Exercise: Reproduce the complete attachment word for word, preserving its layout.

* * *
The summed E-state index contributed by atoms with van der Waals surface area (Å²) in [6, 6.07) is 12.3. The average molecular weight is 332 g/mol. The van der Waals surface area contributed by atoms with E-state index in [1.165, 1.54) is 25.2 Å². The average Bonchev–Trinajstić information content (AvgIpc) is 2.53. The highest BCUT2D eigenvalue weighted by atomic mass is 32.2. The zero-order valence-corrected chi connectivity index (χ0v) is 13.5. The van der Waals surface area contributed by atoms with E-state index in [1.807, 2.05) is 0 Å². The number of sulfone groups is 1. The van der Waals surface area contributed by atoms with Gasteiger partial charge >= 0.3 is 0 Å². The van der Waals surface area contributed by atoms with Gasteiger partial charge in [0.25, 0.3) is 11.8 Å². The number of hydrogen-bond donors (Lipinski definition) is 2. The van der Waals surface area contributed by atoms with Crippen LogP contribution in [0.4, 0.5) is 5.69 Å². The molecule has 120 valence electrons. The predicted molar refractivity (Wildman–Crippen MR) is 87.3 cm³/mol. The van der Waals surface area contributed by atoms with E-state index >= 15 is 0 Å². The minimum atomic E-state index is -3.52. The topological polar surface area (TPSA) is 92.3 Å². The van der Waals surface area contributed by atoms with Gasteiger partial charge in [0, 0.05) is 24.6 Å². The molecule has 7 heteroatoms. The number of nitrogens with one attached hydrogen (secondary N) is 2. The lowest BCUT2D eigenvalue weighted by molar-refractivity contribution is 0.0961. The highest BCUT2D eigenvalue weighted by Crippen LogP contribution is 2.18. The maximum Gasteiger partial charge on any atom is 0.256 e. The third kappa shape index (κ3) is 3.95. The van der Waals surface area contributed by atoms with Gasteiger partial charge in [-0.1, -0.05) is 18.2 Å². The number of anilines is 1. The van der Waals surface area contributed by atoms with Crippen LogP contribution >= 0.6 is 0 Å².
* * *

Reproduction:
The summed E-state index contributed by atoms with van der Waals surface area (Å²) in [6, 6.07) is 12.3. The average molecular weight is 332 g/mol. The van der Waals surface area contributed by atoms with E-state index in [1.165, 1.54) is 25.2 Å². The average Bonchev–Trinajstić information content (AvgIpc) is 2.53. The highest BCUT2D eigenvalue weighted by atomic mass is 32.2. The zero-order valence-corrected chi connectivity index (χ0v) is 13.5. The van der Waals surface area contributed by atoms with E-state index in [1.807, 2.05) is 0 Å². The number of sulfone groups is 1. The van der Waals surface area contributed by atoms with Gasteiger partial charge >= 0.3 is 0 Å². The van der Waals surface area contributed by atoms with Gasteiger partial charge in [0.25, 0.3) is 11.8 Å². The number of hydrogen-bond donors (Lipinski definition) is 2. The van der Waals surface area contributed by atoms with Crippen LogP contribution in [0.4, 0.5) is 5.69 Å². The molecule has 120 valence electrons. The predicted molar refractivity (Wildman–Crippen MR) is 87.3 cm³/mol. The van der Waals surface area contributed by atoms with E-state index >= 15 is 0 Å². The minimum atomic E-state index is -3.52. The topological polar surface area (TPSA) is 92.3 Å². The van der Waals surface area contributed by atoms with Gasteiger partial charge in [0, 0.05) is 24.6 Å². The molecule has 7 heteroatoms. The number of nitrogens with one attached hydrogen (secondary N) is 2. The lowest BCUT2D eigenvalue weighted by molar-refractivity contribution is 0.0961. The highest BCUT2D eigenvalue weighted by Crippen LogP contribution is 2.18. The maximum Gasteiger partial charge on any atom is 0.256 e. The third kappa shape index (κ3) is 3.95. The van der Waals surface area contributed by atoms with Gasteiger partial charge in [-0.1, -0.05) is 18.2 Å². The number of anilines is 1. The van der Waals surface area contributed by atoms with Crippen LogP contribution >= 0.6 is 0 Å².